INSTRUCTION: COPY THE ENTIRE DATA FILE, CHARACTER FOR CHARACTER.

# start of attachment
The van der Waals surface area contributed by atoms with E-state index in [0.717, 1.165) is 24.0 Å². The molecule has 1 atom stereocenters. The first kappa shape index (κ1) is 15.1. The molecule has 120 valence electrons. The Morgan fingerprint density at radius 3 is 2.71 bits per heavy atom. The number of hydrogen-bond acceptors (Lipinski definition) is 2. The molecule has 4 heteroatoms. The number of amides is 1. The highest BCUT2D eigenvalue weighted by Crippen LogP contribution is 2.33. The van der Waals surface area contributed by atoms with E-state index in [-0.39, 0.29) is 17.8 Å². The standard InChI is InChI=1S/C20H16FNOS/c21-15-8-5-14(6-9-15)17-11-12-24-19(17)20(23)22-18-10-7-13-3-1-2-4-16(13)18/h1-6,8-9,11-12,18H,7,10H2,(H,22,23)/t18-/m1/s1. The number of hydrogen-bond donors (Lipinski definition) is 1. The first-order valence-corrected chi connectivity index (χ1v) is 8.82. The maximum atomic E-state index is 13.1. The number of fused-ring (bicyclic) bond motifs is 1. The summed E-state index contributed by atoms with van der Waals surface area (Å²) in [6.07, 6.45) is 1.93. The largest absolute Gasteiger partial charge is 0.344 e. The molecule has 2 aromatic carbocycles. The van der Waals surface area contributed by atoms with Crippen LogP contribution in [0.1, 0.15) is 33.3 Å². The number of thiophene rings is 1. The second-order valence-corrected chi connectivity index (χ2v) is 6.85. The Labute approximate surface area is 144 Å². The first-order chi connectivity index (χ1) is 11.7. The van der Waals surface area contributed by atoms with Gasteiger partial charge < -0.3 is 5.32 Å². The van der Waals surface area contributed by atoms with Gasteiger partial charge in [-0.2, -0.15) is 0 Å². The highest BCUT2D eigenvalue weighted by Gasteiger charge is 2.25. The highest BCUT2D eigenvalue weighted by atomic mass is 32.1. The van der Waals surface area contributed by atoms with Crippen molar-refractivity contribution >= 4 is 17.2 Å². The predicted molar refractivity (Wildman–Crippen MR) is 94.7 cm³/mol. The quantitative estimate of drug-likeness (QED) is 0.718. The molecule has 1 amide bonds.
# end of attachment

The van der Waals surface area contributed by atoms with E-state index in [0.717, 1.165) is 24.0 Å². The molecule has 1 atom stereocenters. The first kappa shape index (κ1) is 15.1. The molecule has 120 valence electrons. The Morgan fingerprint density at radius 3 is 2.71 bits per heavy atom. The number of hydrogen-bond acceptors (Lipinski definition) is 2. The molecule has 4 heteroatoms. The number of amides is 1. The highest BCUT2D eigenvalue weighted by Crippen LogP contribution is 2.33. The van der Waals surface area contributed by atoms with E-state index in [-0.39, 0.29) is 17.8 Å². The standard InChI is InChI=1S/C20H16FNOS/c21-15-8-5-14(6-9-15)17-11-12-24-19(17)20(23)22-18-10-7-13-3-1-2-4-16(13)18/h1-6,8-9,11-12,18H,7,10H2,(H,22,23)/t18-/m1/s1. The number of hydrogen-bond donors (Lipinski definition) is 1. The first-order valence-corrected chi connectivity index (χ1v) is 8.82. The maximum atomic E-state index is 13.1. The number of fused-ring (bicyclic) bond motifs is 1. The summed E-state index contributed by atoms with van der Waals surface area (Å²) in [6.07, 6.45) is 1.93. The largest absolute Gasteiger partial charge is 0.344 e. The molecule has 2 aromatic carbocycles. The van der Waals surface area contributed by atoms with Crippen LogP contribution in [0.1, 0.15) is 33.3 Å². The number of thiophene rings is 1. The second-order valence-corrected chi connectivity index (χ2v) is 6.85. The Labute approximate surface area is 144 Å². The first-order chi connectivity index (χ1) is 11.7. The van der Waals surface area contributed by atoms with Gasteiger partial charge < -0.3 is 5.32 Å². The van der Waals surface area contributed by atoms with Gasteiger partial charge in [-0.2, -0.15) is 0 Å². The highest BCUT2D eigenvalue weighted by Gasteiger charge is 2.25. The highest BCUT2D eigenvalue weighted by atomic mass is 32.1. The van der Waals surface area contributed by atoms with Crippen molar-refractivity contribution >= 4 is 17.2 Å². The predicted molar refractivity (Wildman–Crippen MR) is 94.7 cm³/mol. The quantitative estimate of drug-likeness (QED) is 0.718. The molecule has 1 amide bonds.